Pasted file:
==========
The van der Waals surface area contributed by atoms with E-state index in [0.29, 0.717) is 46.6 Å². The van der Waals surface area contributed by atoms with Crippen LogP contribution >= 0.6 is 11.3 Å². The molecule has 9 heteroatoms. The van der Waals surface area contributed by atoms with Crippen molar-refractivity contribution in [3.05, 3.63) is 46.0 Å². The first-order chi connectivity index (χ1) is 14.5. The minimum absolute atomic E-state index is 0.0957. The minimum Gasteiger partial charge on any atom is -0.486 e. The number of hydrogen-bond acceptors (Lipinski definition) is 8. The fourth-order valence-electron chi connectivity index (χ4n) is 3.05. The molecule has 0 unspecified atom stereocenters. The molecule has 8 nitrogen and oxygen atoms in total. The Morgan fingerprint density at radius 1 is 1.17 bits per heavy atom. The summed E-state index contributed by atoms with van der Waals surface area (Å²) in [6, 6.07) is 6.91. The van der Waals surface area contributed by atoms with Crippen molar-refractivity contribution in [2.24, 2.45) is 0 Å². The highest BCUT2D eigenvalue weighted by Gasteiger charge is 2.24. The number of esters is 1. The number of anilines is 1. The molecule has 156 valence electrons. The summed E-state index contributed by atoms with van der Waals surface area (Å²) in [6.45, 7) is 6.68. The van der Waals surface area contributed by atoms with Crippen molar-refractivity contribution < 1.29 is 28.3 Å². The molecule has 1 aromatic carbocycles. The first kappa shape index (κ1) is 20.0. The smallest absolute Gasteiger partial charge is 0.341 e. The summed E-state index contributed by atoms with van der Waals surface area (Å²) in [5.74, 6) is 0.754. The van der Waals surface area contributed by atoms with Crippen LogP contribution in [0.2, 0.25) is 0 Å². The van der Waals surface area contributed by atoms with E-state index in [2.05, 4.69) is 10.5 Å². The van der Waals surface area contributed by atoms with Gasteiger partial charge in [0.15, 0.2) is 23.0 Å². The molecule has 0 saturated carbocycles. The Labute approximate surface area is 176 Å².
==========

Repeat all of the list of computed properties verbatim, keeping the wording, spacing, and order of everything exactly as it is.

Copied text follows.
The van der Waals surface area contributed by atoms with E-state index in [0.29, 0.717) is 46.6 Å². The van der Waals surface area contributed by atoms with Crippen LogP contribution >= 0.6 is 11.3 Å². The molecule has 9 heteroatoms. The van der Waals surface area contributed by atoms with Crippen molar-refractivity contribution in [3.05, 3.63) is 46.0 Å². The first-order chi connectivity index (χ1) is 14.5. The minimum absolute atomic E-state index is 0.0957. The minimum Gasteiger partial charge on any atom is -0.486 e. The number of hydrogen-bond acceptors (Lipinski definition) is 8. The fourth-order valence-electron chi connectivity index (χ4n) is 3.05. The molecule has 0 unspecified atom stereocenters. The molecule has 8 nitrogen and oxygen atoms in total. The Morgan fingerprint density at radius 1 is 1.17 bits per heavy atom. The summed E-state index contributed by atoms with van der Waals surface area (Å²) in [6, 6.07) is 6.91. The van der Waals surface area contributed by atoms with Crippen molar-refractivity contribution in [2.24, 2.45) is 0 Å². The highest BCUT2D eigenvalue weighted by Gasteiger charge is 2.24. The number of esters is 1. The number of anilines is 1. The molecule has 156 valence electrons. The summed E-state index contributed by atoms with van der Waals surface area (Å²) in [6.45, 7) is 6.68. The van der Waals surface area contributed by atoms with Crippen molar-refractivity contribution < 1.29 is 28.3 Å². The molecule has 1 aromatic carbocycles. The first kappa shape index (κ1) is 20.0. The smallest absolute Gasteiger partial charge is 0.341 e. The summed E-state index contributed by atoms with van der Waals surface area (Å²) in [5.74, 6) is 0.754. The van der Waals surface area contributed by atoms with Crippen LogP contribution in [0.2, 0.25) is 0 Å². The van der Waals surface area contributed by atoms with E-state index in [2.05, 4.69) is 10.5 Å². The van der Waals surface area contributed by atoms with Gasteiger partial charge in [0.15, 0.2) is 23.0 Å². The molecule has 0 saturated carbocycles. The Labute approximate surface area is 176 Å².